Jerry Davich: Go ask ALICE about school readiness plan
JERRY DAVICH June 18, 2013 4:56PM
Alert: Focuses on simple, clear communication and code words like “Code Red” or “Secure in place”
Lockdown: Can be a valid response but should be used as a semi-secure starting point from which to make survival decisions.
Inform: Is a continuation of “Alert” and uses any means necessary to pass on real-time information.
Counter: Is the application of skills to distract, confuse and gain control through the use of simple proactive techniques.
Evacuate: Is always the preferable response. Our human instinct in the face of danger is to remove ourselves.
Updated: July 20, 2013 6:32AM
Last Friday, on the six-month anniversary of the Sandy Hook school shootings, I attended a cutting-edge training seminar for a new school lockdown program.
The national program is called ALICE – Alert, Lockdown, Inform, Counter, and Evacuate – designed in response to traditional, yet woefully outdated lockdown techniques, some with headline-grabbing fatal flaws.
Created by law enforcement officers, the “common sense but not common knowledge” program can be easily implemented and effective for the average person under severe stress situations, including school teachers.
“This is an excellent program, and the skills learned are invaluable for staying mentally prepared in case of an active shooter situation,” said Guy Skrobul, assistant principal of Kankakee Valley High School in Wheatfield.
“ALICE training is very important as it gives teachers and students multiple options. These concepts pertain not only to school, but also real-life. They can be applied by anyone, whether in the mall, at the grocery store, or even at church.”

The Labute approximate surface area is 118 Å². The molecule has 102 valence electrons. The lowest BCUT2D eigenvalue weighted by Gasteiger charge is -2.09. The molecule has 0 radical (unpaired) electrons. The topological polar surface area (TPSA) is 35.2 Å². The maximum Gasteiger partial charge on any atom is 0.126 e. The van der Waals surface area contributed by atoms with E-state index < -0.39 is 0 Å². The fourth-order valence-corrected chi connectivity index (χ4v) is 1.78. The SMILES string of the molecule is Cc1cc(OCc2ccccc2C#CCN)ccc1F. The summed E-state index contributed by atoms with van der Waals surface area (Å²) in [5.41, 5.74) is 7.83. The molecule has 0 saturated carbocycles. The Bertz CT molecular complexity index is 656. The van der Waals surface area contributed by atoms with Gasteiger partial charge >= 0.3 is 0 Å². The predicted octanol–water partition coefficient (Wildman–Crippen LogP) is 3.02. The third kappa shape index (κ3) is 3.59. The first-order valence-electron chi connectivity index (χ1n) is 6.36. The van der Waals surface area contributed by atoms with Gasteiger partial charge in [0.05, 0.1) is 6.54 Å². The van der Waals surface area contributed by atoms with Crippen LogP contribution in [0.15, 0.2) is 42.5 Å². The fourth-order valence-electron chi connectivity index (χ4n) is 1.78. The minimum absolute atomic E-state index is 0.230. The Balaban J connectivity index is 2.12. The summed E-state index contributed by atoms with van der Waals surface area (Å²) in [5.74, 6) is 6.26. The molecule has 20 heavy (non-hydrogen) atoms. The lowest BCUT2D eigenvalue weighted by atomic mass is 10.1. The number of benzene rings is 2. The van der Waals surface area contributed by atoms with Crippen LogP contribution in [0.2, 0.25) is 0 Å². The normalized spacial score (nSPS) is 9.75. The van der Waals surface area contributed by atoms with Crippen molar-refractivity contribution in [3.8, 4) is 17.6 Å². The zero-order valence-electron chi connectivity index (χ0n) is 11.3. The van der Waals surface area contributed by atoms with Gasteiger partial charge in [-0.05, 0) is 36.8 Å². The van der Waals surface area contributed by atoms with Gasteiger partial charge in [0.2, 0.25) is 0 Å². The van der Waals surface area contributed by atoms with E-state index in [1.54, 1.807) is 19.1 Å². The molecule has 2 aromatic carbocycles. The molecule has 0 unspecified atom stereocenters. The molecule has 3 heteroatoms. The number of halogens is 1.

Last summer I wrote a column focusing on a “Run, Hide, Fight” video that addressed responding to an active shooter situation.
“What would you do if caught in a mass-shooting situation?” I asked readers. “Would you run? Hide? Pray? Fight back? Play dead? Become a hero by risking your life for a loved one or strangers?
“Maybe it’s time the rest of us examine our options beforehand with an exit plan, which at least one American city is now officially recommending. The city of Houston has created a powerful and sobering public service announcement to instruct its citizens about having such an exit plan. The nearly six-minute video is called, ‘Run. Hide. Fight. Surviving an Active Shooter Event.’”
Around the time that column ran, Skrobul and his school’s criminal justice instructor, Jeff Moolenaar, were being trained and certified in the ALICE concepts of enhanced lockdown. Earlier, they discovered that Carmel schools had already implemented this program, which trains with live scenario drills.
“We researched the program and brought it back to our school corporation and the county sheriff to implement the program at the district’s five schools,” Moolenaar told me Friday during a break in the two-day training program at DeMotte Calvary Assembly of God Church. “We later got their blessings.”
Skrobul added, “We then proceeded to train all staff in our school district, as well as all students in grades 6 through 12. It has been very well received and a positive for Kankakee Valley High School.”
As far as I know, Kankakee Valley is the first Northwest Indiana school district to use the ALICE program. So it is our local ground zero for a national movement to be better prepared for active shooter or intruder scenarios.